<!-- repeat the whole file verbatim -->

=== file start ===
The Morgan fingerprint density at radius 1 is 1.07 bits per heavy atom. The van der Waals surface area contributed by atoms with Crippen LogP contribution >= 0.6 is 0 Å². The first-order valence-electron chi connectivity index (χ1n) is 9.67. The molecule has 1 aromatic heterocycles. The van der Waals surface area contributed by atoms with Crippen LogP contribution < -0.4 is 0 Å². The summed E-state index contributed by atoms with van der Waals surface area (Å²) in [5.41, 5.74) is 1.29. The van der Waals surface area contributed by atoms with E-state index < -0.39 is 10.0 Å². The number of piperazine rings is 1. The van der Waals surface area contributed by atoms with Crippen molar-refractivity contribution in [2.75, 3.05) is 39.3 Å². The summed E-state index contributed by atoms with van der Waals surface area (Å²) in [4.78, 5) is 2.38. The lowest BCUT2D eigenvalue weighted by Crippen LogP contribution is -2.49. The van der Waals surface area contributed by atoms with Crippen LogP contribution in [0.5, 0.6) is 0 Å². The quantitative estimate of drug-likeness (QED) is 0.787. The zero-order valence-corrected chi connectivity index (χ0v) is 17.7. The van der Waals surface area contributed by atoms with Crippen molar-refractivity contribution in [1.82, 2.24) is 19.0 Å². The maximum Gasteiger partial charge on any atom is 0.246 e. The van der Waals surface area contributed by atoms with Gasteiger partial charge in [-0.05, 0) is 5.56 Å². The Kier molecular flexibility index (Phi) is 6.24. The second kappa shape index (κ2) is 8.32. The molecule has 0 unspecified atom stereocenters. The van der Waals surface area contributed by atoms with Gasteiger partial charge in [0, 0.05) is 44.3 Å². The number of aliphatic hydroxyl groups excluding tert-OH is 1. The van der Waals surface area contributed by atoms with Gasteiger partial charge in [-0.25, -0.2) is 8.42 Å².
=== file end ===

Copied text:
The Morgan fingerprint density at radius 1 is 1.07 bits per heavy atom. The van der Waals surface area contributed by atoms with Crippen LogP contribution >= 0.6 is 0 Å². The first-order valence-electron chi connectivity index (χ1n) is 9.67. The molecule has 1 aromatic heterocycles. The van der Waals surface area contributed by atoms with Crippen LogP contribution < -0.4 is 0 Å². The summed E-state index contributed by atoms with van der Waals surface area (Å²) in [5.41, 5.74) is 1.29. The van der Waals surface area contributed by atoms with E-state index < -0.39 is 10.0 Å². The number of piperazine rings is 1. The van der Waals surface area contributed by atoms with Crippen molar-refractivity contribution in [2.75, 3.05) is 39.3 Å². The summed E-state index contributed by atoms with van der Waals surface area (Å²) in [4.78, 5) is 2.38. The lowest BCUT2D eigenvalue weighted by Crippen LogP contribution is -2.49. The van der Waals surface area contributed by atoms with Crippen LogP contribution in [0.5, 0.6) is 0 Å². The quantitative estimate of drug-likeness (QED) is 0.787. The zero-order valence-corrected chi connectivity index (χ0v) is 17.7. The van der Waals surface area contributed by atoms with Crippen molar-refractivity contribution in [1.82, 2.24) is 19.0 Å². The maximum Gasteiger partial charge on any atom is 0.246 e. The van der Waals surface area contributed by atoms with Gasteiger partial charge in [-0.05, 0) is 5.56 Å². The Kier molecular flexibility index (Phi) is 6.24. The second kappa shape index (κ2) is 8.32. The molecule has 0 unspecified atom stereocenters. The van der Waals surface area contributed by atoms with Gasteiger partial charge in [0, 0.05) is 44.3 Å². The number of aliphatic hydroxyl groups excluding tert-OH is 1. The van der Waals surface area contributed by atoms with Gasteiger partial charge in [-0.25, -0.2) is 8.42 Å².